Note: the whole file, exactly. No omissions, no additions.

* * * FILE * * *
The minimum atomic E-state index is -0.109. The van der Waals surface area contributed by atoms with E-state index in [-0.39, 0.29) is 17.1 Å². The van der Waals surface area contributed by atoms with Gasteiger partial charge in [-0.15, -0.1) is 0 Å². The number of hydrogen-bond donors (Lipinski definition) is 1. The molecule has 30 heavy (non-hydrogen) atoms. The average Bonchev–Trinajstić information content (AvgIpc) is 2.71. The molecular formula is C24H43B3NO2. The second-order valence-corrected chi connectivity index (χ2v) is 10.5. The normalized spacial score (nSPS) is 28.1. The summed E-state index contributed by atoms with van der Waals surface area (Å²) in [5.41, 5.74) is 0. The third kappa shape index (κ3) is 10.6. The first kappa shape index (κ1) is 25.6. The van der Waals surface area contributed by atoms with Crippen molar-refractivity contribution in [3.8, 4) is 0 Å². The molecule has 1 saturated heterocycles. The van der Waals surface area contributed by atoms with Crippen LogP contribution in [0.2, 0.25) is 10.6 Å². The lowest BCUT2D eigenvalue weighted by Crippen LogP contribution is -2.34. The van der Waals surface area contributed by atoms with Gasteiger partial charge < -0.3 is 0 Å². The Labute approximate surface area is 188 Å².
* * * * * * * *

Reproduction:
The minimum atomic E-state index is -0.109. The van der Waals surface area contributed by atoms with E-state index in [-0.39, 0.29) is 17.1 Å². The van der Waals surface area contributed by atoms with Gasteiger partial charge in [-0.15, -0.1) is 0 Å². The number of hydrogen-bond donors (Lipinski definition) is 1. The molecule has 30 heavy (non-hydrogen) atoms. The average Bonchev–Trinajstić information content (AvgIpc) is 2.71. The molecular formula is C24H43B3NO2. The second-order valence-corrected chi connectivity index (χ2v) is 10.5. The normalized spacial score (nSPS) is 28.1. The summed E-state index contributed by atoms with van der Waals surface area (Å²) in [5.41, 5.74) is 0. The third kappa shape index (κ3) is 10.6. The first kappa shape index (κ1) is 25.6. The van der Waals surface area contributed by atoms with Crippen molar-refractivity contribution in [3.8, 4) is 0 Å². The molecule has 1 saturated heterocycles. The van der Waals surface area contributed by atoms with Crippen LogP contribution in [0.2, 0.25) is 10.6 Å². The lowest BCUT2D eigenvalue weighted by Crippen LogP contribution is -2.34. The van der Waals surface area contributed by atoms with Gasteiger partial charge < -0.3 is 0 Å². The Labute approximate surface area is 188 Å².